The road to success is paved with naysayers and haters. Haters are gonna hate.
Often the best option is unpalatable, difficult and will provoke the naysayers. That won’t work because … We tried that 10 years ago and it didn’t work. I’m not willing to change anything about me even if it might help solve this problem. Criticism is part of leadership. Even if you don’t hear it, you need to be aware that it is out there stirring the pot. When you do hear it, listen intently, measure it against your goals, adapt if the critic has a valid point, ignore if they are pushing their own narrow agenda.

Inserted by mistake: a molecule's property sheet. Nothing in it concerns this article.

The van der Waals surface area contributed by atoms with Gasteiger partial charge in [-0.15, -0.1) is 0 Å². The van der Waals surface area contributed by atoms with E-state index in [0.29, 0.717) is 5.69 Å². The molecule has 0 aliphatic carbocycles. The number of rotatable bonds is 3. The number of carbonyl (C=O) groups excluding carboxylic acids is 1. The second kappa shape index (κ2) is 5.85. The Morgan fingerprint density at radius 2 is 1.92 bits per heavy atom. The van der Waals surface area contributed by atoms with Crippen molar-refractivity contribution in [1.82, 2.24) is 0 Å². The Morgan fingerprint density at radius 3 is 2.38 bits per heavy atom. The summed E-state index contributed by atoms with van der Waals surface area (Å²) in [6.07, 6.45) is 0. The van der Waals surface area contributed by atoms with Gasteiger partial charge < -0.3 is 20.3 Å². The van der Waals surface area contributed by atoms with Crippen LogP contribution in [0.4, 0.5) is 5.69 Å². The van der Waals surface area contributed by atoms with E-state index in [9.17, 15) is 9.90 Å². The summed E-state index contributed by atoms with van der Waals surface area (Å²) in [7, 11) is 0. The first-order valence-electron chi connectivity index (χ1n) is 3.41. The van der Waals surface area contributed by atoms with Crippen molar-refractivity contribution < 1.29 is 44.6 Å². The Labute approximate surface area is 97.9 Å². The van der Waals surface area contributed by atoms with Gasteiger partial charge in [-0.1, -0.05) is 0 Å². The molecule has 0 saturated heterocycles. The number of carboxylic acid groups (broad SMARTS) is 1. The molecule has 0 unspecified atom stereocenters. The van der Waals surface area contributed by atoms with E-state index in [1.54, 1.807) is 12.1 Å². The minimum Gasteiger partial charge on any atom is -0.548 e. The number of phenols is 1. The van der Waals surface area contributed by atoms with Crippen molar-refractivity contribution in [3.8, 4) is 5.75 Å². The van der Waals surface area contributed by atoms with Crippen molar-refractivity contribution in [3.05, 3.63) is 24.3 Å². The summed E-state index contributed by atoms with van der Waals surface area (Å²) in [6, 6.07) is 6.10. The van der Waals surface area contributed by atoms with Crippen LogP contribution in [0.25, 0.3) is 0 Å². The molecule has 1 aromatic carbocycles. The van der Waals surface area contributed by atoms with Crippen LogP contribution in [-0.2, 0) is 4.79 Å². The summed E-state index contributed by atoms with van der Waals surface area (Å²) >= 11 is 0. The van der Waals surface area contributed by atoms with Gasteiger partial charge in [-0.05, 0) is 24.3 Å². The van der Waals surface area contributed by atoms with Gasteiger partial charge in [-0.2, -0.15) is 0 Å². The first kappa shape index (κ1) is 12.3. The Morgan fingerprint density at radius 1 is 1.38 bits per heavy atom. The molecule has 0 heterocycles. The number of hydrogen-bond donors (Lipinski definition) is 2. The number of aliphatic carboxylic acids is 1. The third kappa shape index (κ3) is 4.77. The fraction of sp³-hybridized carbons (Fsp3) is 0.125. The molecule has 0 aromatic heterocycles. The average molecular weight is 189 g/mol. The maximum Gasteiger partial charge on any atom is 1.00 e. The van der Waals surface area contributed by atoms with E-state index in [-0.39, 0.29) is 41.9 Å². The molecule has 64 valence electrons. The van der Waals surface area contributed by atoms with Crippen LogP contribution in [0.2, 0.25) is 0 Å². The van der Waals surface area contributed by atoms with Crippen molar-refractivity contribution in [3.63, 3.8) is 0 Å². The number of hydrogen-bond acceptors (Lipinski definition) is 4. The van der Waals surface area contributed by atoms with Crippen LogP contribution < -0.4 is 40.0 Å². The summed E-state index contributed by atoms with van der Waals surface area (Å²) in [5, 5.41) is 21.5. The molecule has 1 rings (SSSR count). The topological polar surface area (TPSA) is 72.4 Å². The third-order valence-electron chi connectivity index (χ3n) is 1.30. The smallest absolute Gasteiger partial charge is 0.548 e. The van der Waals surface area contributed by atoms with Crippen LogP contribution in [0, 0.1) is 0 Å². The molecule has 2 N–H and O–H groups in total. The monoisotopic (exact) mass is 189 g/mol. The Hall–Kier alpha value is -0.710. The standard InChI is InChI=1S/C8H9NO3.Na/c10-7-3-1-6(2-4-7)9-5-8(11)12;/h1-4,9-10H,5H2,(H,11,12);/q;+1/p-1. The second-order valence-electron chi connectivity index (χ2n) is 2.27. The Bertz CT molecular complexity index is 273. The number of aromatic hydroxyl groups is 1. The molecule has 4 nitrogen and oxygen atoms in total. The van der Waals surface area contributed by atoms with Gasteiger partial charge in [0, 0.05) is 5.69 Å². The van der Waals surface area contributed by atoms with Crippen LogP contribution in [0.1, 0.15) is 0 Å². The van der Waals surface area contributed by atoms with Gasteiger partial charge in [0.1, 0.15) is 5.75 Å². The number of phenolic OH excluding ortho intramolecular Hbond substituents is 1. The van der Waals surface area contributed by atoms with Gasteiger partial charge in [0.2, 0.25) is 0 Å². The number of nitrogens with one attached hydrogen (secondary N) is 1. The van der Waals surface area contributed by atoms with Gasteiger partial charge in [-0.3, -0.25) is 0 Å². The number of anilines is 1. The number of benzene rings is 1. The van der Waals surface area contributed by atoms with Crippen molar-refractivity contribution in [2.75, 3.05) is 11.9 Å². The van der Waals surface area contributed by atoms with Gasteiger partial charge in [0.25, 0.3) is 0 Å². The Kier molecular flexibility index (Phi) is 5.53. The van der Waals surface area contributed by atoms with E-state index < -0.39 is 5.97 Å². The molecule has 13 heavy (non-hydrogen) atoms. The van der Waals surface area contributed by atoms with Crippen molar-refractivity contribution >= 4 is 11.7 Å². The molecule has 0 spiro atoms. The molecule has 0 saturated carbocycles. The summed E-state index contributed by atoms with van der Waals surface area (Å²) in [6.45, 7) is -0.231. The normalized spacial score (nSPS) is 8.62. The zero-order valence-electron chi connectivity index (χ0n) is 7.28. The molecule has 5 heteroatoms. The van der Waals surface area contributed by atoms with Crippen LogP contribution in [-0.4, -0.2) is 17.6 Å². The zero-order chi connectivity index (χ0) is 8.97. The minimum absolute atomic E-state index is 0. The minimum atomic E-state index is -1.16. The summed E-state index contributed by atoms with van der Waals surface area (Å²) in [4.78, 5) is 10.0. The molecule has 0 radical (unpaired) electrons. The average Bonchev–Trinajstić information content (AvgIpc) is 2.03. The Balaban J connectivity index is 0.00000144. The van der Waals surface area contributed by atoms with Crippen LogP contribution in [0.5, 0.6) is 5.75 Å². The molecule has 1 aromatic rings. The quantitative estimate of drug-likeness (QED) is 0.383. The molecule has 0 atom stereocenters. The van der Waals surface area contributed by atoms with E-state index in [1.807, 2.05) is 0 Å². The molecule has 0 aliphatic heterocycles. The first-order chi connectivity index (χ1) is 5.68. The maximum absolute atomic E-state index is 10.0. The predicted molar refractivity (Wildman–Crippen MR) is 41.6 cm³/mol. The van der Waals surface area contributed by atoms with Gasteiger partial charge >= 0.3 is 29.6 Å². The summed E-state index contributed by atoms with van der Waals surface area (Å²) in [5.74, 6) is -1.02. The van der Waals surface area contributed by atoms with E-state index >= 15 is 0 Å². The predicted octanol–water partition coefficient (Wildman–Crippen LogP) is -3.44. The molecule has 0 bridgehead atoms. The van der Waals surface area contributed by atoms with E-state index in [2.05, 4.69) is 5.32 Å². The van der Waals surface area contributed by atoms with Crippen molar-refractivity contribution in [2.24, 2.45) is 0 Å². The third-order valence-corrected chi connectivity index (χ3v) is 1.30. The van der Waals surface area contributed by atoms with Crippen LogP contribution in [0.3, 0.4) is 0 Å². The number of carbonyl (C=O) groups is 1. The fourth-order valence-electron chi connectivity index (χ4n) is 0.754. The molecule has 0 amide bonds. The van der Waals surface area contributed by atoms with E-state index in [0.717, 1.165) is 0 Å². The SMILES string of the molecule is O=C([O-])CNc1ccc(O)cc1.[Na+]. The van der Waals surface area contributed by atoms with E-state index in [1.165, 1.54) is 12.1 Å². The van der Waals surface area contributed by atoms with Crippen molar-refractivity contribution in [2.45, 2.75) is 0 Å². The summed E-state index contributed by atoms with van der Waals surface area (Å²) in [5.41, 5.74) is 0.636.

Some criticism will be valid and important. You/we are not infallible but by putting an idea or solution out there, it opens dialogue that would never have happened. Some critics are ill informed (I am misinformed often) and just need more information. Some naysayers are afraid of change and how it will impact them. Some have a small self centered motivation and they will likely be the most vocal and least flexible. All resistance can devolve into ad hominum arguments but the people with the greatest personal stake in obstructing change usually get to the personal attacks quickest.
If you have tested your conscience and are confidant in your motives, hold your ground. Listen for yes/and comments and build your change with those folks.